Also please these Facebook Pages to follow the race.
TheBeachcats.com on Facebook
The Florida 300 Facebook Page.
Here is a quick list of the start and finish locations, the beach starts and landings can be quite a spectacle so come by and say hi and watch the show, get motivated and join the fun next year!
The Unbeatable Billy Besson and Marie Riou chose to sail the final race of the series even though their point spread was enough to call it a week! Billy and Marie are definitely please with their performance and with the event as a whole. They feel the race committee, and all of the organizers were great on the support and thank them for helping put on a successful World Championship. The pair took a 2nd place finish to add to their already extremely low score. When asked how he felt about his days finish Billy replied,
"It was a little bit complicated near the harbor because the wind is going to be shifty with the buildings. We finished two, which is not so bad, but when we are competing, we like to win every time." Never settling for second best apparently.
Interestingly enough, competing on just another race course away from the Nacra 17 fleet, the 49er skiffs also had their 2016 World Championship. They too had a World Champion announced. Peter Burling and Blair Tuke also took home their fourth World Championship title. Billy notes,
"We were in competition to see who could get the four World titles, haha." Well Billy, it seems you both take home the win!
Still sitting in second, taking their first ever silver medal at a World Championships is Danish team of Allan Norregaard and Annette Viborg Andreasen. Allan gave us a quote before going out as he was all smiles and completely relieved. Today Allan and Annette found out they are the Nacra 17 duo going to represent Denmark in the Rio Olympic Games, this August. Three regattas were used in the Denmark national selections: 2015 Europeans in Barcelona, 2016 Miami World Cup, and this final 2016 World Championships. The second boat in contention Lin Ea Cenholt Christiansen and Christian Peter Lübeck fought hard to stay near their compatriots, but after the final points/protests, they were unable to beat out Allan and Annette.
"It's a big relief to be over that trial, and now we are surprisingly in such a good position, which we didn't know because we were defending our trial, it's really surprising for us that we would end up so high on the scores, so it's really just a bonus for us now to go out there and fight for a medal," said Allan. "It turned out as good as it could for us, cannot complain!"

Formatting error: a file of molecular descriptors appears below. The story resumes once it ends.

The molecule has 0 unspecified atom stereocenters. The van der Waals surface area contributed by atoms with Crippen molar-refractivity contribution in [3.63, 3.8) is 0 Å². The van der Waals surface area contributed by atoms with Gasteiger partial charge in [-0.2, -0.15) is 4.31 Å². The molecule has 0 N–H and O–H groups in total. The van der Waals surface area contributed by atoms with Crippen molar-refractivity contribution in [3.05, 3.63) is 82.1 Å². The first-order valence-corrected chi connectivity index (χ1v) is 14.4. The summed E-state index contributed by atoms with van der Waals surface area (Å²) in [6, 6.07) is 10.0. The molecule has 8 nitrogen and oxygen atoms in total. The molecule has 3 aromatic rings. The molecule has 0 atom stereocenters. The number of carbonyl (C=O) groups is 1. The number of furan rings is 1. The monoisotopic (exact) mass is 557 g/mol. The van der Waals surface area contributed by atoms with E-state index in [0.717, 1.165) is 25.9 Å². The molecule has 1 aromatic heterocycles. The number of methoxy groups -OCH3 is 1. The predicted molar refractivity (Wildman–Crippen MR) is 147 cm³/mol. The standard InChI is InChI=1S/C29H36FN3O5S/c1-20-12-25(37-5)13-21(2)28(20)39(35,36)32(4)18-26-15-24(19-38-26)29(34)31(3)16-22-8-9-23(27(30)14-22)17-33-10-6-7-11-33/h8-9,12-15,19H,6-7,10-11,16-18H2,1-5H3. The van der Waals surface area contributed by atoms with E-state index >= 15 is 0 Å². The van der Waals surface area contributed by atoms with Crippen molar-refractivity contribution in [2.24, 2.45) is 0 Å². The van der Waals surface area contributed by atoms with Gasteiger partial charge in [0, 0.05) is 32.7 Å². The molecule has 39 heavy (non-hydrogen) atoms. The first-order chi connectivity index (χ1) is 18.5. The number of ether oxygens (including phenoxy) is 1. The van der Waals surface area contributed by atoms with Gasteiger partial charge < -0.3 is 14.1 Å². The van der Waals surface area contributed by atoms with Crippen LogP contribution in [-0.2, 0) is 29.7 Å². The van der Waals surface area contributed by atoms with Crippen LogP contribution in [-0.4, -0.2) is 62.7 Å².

Allan and Anette finished just two places in front of the Italian to give them just a five point lead ahead of Vittorio Bissaro and Silvia Sicouri of Italy. The strong Italian team pushed their way back on the podium managing a third place finish, bumping their overall place into third.
The Danish team of Thomas Zajac and Tanja Frank came to shore with low hanging heads. The pair competed very strongly throughout each day, and were very much looking forward to ending this 2016 World Championship with some silverware.
The final medal race took a turn for the worse for these two Austrians. The boat was focused very much on their competitors around them that they weren't focusing on the shifty conditions that only progressed as the race went on.
"It was nice to see that we can fight for a medal, and looking at the 2015 Worlds, they were not like this, so that was quite great. Even with the medal race, we are proud we had come so far," Tanja admits.
This pair will be have their chance in the coming months to take on their competitors once again before the ultimate athletic event in Rio.
Jason Waterhouse and Lisa Darmanin came back from a bit of a dip in scores to steadily finish in fifth overall. The pair took a bit of a risky move going into the first upwind leg and had to fight back to keep a near top position.
"We still were able to pull off a fifth off at the Worlds which is a great achievement, especially after coming off a silver in Miami, so its a great way to finish off our US tour,"
Jason Waterhouse feels he and Lisa will be able to keep this momentum going into the rest of their season continues.
"Now, back home for a bit of rest, and then back at it training in Sydney harbor!"
The sailors all enjoyed their time in Clearwater, and with the trying and variable conditions, they all felt this venue definitely helped to showcase the extreme talent amongst the fleet.
END of regatta reports, we call it a wrap here at CLEARWATER Florida. Thanks for receiving and posting.
NACRA 17 Class association.
For more information, high res photos and interviews please contact Gunnar Larsen at email@example.com or at +31 (0)6 533 55 806
Photo credits: Laurens Morel
The fleet was sent out just before noon in a varying 8-12knot breeze, and was back to the beach by 4:30pm. The fast and furious French team of Billy Besson and Marie Riou had a consistent performance throughout the four races that were held. Both of them felt satisfied, and pleasantly happy with the point spread they are currently sitting in. As it stands the French pair sit in first by a staggering 53 points [pending other changes in scores from other teams sitting behind them.